Poulaphouca Reservoir (or Blessington Lakes)
This is a huge man-made reservoir was created by damming the Liffey Valley in the 1940s. The waters rose first in the Liffey Valley and then into the larger, adjoining, King's River Valley, a tributary of the Liffey. As there are two valleys involved, Poulaphouca Reservoir is commonly known as the "Blessington Lakes". The reservoir provides vital water and electricity for Dublin city.
Poulaphouca was originally the name of a small, deep lake located in the Liffey Valley. "poulaphouca", pronounced "Powel-a-Fooka" is Irish meaning "Pool of the Pooka". The Pooka was a terrifying male demon, much like the female Banshee (Bean Sí). These beings are part of the Irish fairy folk, and much different to the English concept of fairies, which are tiny benevolent magical sprites.
Irish fairies are often associated with areas with rich archaeological heritage. Underneath this reservoir there are the remains of many houses and some small villages from the early 20th century, and almost certainly undiscovered archaeological remains from much earlier periods.
Today the Poulaphouca Reservoir is popular as a venue for water sports and a very important habitat for wildlife, especially waterbirds. On rare occasions saw-billed ducks such as the Smew and Goosander have been reported, and Ospreys, which are quite exotic birds-of-prey.
Beneath the waters of the Poulaphuca reservoir lie archaeological mysteries.
During the two recent cold winters the reservoir water levels have dropped for unusual amounts of time. Archaeologists have recently found many stone artefacts from tracts of land that would usually be submerged in water. These finds include Bann Flakes and saddle querns, and also a cup and ring decorated pebble.
The Bann Flakes are particularly interesting because very little evidence has been found in the Wicklow Mountains for Mesolithic occupation. The cup and ring pebble was found close to a Neolithic house in the Baltyboys Upper. Also close to Baltyboys Upper's Neolithic house numerous saddle querns were found, an arrow head, and a hollowed out scraper. There seems to be a main occupation date from the Neolithic, however there has also been an Iron Age behive quern and a rim of Bronze Age pottery found. At Carrigacura there is the remains of what seems to be a wedge tomb. It is on the shore of the reservoir and was in danger of destruction by the waters that would sometimes lap againts the monument.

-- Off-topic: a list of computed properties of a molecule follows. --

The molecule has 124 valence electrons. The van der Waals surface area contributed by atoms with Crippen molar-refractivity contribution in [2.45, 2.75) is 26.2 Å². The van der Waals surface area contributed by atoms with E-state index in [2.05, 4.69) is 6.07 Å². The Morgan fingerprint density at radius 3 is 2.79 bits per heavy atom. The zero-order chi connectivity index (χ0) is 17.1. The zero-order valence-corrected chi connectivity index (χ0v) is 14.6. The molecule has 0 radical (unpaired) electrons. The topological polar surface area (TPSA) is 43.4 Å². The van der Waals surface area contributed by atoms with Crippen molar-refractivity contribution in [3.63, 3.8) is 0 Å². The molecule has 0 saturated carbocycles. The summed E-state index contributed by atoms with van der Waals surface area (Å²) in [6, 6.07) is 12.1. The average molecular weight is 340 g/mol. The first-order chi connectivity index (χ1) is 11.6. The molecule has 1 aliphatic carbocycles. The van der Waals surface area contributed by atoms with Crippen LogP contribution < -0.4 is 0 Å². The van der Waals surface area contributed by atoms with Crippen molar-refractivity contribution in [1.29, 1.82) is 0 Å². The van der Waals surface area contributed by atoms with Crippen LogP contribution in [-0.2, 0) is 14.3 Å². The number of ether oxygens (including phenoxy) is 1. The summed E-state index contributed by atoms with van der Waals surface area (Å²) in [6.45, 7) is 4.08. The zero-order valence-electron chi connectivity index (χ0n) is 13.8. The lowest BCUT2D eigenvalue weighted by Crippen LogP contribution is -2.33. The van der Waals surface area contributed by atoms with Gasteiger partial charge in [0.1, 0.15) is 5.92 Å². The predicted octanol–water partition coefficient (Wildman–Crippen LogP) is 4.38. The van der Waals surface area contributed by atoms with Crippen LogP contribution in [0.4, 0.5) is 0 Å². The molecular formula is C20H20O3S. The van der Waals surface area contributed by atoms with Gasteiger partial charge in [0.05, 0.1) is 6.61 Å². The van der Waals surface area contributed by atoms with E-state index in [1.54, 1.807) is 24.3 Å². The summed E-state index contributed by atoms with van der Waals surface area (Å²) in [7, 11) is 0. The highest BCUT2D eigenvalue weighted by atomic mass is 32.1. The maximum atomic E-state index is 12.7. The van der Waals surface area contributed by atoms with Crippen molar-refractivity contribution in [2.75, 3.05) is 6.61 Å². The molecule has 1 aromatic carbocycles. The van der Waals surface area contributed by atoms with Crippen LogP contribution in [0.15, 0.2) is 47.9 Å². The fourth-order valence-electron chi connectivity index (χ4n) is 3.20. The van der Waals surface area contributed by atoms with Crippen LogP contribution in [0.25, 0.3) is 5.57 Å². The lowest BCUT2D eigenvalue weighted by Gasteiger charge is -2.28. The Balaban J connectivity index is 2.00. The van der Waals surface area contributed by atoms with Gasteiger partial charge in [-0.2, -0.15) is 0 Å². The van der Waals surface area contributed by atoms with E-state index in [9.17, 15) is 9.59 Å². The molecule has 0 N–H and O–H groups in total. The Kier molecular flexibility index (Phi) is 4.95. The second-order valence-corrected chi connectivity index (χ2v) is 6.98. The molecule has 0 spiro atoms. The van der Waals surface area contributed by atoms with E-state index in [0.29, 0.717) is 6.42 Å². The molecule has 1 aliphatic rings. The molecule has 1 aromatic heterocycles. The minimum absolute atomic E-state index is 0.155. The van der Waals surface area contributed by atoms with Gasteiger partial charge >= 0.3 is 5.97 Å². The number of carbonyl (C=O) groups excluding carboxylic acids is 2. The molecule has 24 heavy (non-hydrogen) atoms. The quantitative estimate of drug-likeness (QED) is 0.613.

Although through excavation there was no burial found, there was a charcoal date from the Iron Age period. The dating of the monument is uncertain, and if there was any evidence for burial in the chambers, than it has probably been washed away by the reservoir. As you can see the waters of the Poulaphuca mask a rich archaeological history that we are only witnessing briefly before they are swallowed again into the cold, dark waters
How To Get There:
From Dublin it is best to travel directly to the town of Blessington by car on the N81 national primary route. Blessington is located directly on the Poulaphouca Reservoir. Blessington is also served by Dublin Bus, so if you are staying in Dublin it is simply a matter of catching the No. 65 bus from the city centre to Blessington, a journey of 1 hour.